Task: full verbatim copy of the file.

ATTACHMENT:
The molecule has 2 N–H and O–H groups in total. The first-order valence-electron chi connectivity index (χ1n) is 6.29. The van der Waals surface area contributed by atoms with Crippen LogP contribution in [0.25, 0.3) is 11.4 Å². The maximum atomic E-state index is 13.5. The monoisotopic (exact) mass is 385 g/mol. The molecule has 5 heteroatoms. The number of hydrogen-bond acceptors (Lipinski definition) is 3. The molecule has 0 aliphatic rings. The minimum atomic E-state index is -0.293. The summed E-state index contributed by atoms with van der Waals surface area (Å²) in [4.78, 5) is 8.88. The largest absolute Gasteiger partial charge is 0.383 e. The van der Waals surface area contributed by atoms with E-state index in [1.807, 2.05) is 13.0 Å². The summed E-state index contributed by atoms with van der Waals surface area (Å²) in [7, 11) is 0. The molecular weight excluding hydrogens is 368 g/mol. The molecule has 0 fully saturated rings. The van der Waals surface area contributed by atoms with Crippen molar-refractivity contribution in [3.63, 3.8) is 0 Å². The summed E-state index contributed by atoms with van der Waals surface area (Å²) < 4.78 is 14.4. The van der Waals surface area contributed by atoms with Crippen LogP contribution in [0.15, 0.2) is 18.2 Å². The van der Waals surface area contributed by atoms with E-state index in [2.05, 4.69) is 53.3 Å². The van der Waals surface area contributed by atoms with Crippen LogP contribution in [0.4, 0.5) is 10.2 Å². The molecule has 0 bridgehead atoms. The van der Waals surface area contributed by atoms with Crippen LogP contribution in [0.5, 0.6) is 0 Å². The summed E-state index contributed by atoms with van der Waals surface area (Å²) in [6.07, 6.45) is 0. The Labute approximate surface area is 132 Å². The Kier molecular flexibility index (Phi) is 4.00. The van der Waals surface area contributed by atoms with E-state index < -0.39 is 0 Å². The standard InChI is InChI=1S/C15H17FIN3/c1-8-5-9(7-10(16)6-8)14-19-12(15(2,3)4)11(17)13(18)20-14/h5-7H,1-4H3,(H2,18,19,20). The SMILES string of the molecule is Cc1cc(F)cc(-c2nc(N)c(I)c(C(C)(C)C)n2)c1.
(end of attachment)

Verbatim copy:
The molecule has 2 N–H and O–H groups in total. The first-order valence-electron chi connectivity index (χ1n) is 6.29. The van der Waals surface area contributed by atoms with Crippen LogP contribution in [0.25, 0.3) is 11.4 Å². The maximum atomic E-state index is 13.5. The monoisotopic (exact) mass is 385 g/mol. The molecule has 5 heteroatoms. The number of hydrogen-bond acceptors (Lipinski definition) is 3. The molecule has 0 aliphatic rings. The minimum atomic E-state index is -0.293. The summed E-state index contributed by atoms with van der Waals surface area (Å²) in [4.78, 5) is 8.88. The largest absolute Gasteiger partial charge is 0.383 e. The van der Waals surface area contributed by atoms with E-state index in [1.807, 2.05) is 13.0 Å². The summed E-state index contributed by atoms with van der Waals surface area (Å²) in [7, 11) is 0. The molecular weight excluding hydrogens is 368 g/mol. The molecule has 0 fully saturated rings. The van der Waals surface area contributed by atoms with Crippen molar-refractivity contribution in [3.63, 3.8) is 0 Å². The summed E-state index contributed by atoms with van der Waals surface area (Å²) < 4.78 is 14.4. The van der Waals surface area contributed by atoms with Crippen LogP contribution in [0.15, 0.2) is 18.2 Å². The van der Waals surface area contributed by atoms with E-state index in [2.05, 4.69) is 53.3 Å². The van der Waals surface area contributed by atoms with Crippen LogP contribution in [0.4, 0.5) is 10.2 Å². The molecule has 0 bridgehead atoms. The van der Waals surface area contributed by atoms with Crippen LogP contribution in [0.5, 0.6) is 0 Å². The summed E-state index contributed by atoms with van der Waals surface area (Å²) in [6.07, 6.45) is 0. The Labute approximate surface area is 132 Å². The Kier molecular flexibility index (Phi) is 4.00. The van der Waals surface area contributed by atoms with E-state index < -0.39 is 0 Å². The standard InChI is InChI=1S/C15H17FIN3/c1-8-5-9(7-10(16)6-8)14-19-12(15(2,3)4)11(17)13(18)20-14/h5-7H,1-4H3,(H2,18,19,20). The SMILES string of the molecule is Cc1cc(F)cc(-c2nc(N)c(I)c(C(C)(C)C)n2)c1.